Defending the Claims
This phase of the process may be very easy or very difficult, depending in large degree upon the examiner assigned to your application. At any time from a few weeks to a year or more (yes) after you send in the application, the examiner will return an office action. This will normally come as a registered letter to you or to your attorney, and sets out the examiner’s objections to your claims, one by one.
If the specification is detailed and specific enough, the invention is well clear of the prior art, and the claims are well written, the examiner may have few objections (though there will always be a few; no examiner wants to look “easy”! Otherwise, the objections may run to several pages. Claims will often be rejected, with the examiner’s reasons given for each.
It is up to you, your attorney, and VentorBridge should you so desire, to answer these objections. Typically this involves pointing out some bit of the specification which the examiner may have overlooked, explaining why your invention is different from the one cited in some earlier patent. Often a claim will have to be rewritten, or abandoned and (if possible) replaced with one or more new ones. Normally you will have up to six months to respond.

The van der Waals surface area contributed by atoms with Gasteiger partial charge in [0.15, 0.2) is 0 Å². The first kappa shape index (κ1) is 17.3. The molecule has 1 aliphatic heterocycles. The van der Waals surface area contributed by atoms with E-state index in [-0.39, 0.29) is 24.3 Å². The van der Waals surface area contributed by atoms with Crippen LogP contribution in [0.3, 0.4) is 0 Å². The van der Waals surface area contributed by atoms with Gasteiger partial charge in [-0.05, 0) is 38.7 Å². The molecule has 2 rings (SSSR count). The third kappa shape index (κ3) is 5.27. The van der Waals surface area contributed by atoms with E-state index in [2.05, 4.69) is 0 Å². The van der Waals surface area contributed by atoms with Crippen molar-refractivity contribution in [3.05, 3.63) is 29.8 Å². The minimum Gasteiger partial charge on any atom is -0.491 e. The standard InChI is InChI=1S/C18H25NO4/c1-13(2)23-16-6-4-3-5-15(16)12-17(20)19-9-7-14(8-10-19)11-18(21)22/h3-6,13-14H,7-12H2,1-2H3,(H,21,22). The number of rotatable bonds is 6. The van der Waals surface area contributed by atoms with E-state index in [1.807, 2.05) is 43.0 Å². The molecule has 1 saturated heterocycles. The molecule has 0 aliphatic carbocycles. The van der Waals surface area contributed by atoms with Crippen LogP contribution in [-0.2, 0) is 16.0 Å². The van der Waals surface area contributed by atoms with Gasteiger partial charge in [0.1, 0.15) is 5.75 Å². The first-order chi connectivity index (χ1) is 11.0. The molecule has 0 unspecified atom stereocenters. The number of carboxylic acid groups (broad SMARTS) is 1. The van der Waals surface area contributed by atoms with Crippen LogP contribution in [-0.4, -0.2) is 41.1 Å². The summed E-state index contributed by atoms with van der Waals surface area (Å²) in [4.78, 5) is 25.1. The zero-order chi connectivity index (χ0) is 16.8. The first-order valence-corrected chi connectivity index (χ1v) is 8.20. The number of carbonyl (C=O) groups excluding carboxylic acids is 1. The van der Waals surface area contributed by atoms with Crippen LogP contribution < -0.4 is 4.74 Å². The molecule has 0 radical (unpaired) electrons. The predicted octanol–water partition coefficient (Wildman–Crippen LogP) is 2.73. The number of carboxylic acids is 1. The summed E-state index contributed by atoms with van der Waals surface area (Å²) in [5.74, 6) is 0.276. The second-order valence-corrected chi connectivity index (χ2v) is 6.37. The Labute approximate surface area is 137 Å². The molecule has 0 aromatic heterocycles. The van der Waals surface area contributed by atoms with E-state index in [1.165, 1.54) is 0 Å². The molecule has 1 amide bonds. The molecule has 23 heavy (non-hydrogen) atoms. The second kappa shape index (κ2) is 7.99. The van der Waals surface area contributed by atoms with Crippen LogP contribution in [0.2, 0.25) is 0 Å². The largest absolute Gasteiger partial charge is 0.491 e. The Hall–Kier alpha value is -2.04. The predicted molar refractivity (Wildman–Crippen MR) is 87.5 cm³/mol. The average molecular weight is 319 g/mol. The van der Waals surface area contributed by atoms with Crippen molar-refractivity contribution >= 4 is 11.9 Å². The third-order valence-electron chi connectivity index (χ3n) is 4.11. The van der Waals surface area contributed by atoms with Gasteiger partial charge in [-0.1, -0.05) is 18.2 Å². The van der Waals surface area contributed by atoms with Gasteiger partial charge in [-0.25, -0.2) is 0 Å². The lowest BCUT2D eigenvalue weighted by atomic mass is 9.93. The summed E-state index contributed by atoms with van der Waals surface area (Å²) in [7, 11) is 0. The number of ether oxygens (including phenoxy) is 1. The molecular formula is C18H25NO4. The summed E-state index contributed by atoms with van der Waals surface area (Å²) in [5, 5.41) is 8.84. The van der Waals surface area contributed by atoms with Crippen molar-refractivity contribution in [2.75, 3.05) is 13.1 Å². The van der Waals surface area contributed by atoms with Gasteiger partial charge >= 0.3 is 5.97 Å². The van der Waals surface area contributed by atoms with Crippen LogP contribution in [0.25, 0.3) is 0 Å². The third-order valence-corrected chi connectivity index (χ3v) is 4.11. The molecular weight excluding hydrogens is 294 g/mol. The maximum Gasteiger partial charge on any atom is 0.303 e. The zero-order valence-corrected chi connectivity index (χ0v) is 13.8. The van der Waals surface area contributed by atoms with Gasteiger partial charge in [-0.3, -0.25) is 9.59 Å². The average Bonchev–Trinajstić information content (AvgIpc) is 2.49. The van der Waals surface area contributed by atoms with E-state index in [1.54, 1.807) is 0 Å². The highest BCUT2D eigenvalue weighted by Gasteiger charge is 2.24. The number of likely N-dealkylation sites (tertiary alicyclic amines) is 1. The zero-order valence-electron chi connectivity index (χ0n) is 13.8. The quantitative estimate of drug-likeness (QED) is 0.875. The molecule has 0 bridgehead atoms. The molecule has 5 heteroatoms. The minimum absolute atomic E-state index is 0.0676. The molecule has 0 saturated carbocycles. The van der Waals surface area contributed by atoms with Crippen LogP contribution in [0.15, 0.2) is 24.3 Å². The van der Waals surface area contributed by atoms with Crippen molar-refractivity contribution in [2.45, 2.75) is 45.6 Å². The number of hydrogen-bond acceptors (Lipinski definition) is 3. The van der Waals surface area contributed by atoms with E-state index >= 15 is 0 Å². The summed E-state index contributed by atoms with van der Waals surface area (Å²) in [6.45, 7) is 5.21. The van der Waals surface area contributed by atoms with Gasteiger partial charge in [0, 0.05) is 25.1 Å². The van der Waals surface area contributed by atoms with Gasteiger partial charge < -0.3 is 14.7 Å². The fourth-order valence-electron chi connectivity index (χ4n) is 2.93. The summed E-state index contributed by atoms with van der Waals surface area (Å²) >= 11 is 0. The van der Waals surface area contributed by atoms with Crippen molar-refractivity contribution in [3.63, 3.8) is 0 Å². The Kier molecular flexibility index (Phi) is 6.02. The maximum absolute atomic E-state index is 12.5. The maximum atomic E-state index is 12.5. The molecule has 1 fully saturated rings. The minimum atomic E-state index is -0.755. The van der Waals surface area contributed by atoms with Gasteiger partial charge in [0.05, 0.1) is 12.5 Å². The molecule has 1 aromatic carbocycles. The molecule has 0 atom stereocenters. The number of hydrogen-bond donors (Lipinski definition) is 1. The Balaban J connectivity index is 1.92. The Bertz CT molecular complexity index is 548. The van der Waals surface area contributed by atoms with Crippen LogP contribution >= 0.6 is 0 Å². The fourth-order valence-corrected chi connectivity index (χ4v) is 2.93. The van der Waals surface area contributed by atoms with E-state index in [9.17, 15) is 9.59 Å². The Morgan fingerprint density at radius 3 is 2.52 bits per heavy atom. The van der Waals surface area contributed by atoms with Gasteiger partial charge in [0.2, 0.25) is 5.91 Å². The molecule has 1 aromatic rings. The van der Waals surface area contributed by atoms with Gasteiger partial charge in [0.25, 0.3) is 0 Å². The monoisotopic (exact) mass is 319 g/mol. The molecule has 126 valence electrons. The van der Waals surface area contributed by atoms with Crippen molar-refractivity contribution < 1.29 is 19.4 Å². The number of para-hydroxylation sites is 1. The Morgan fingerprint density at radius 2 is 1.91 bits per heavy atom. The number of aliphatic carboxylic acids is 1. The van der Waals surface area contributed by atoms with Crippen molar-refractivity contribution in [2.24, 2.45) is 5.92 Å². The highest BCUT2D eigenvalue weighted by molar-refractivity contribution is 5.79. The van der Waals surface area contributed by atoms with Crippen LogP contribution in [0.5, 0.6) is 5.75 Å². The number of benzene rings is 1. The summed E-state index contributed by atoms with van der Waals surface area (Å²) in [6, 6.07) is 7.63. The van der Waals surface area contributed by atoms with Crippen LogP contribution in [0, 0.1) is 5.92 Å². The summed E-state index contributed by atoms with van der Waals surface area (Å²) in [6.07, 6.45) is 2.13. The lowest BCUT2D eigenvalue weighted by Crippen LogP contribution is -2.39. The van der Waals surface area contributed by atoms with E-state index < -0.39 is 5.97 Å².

Much more information about Office Actions and how to respond to them is given here.
Should you respond satisfactorily, the PTO will issue a Notice of Allowability and a bill for fees due. Once that bill is paid, and always (for obscure historical reasons) on the following Tuesday, the actual patent will issue.
Your first notification this has happened, by the way, will likely not come from the PTO. Washington swarms with entrepreneurs who’ll mail you offers of your patent’s first page handsomely framed, engraved on plaques, printed on lampshades (they’ll even sell you the lamp!) or applied to other expensive knick-knacks. Whether you buy or not, of course, is up to you. But it’s a sure sign that the patent has issued, or is about to, and you’ll be getting it from the PTO through registered mail very soon.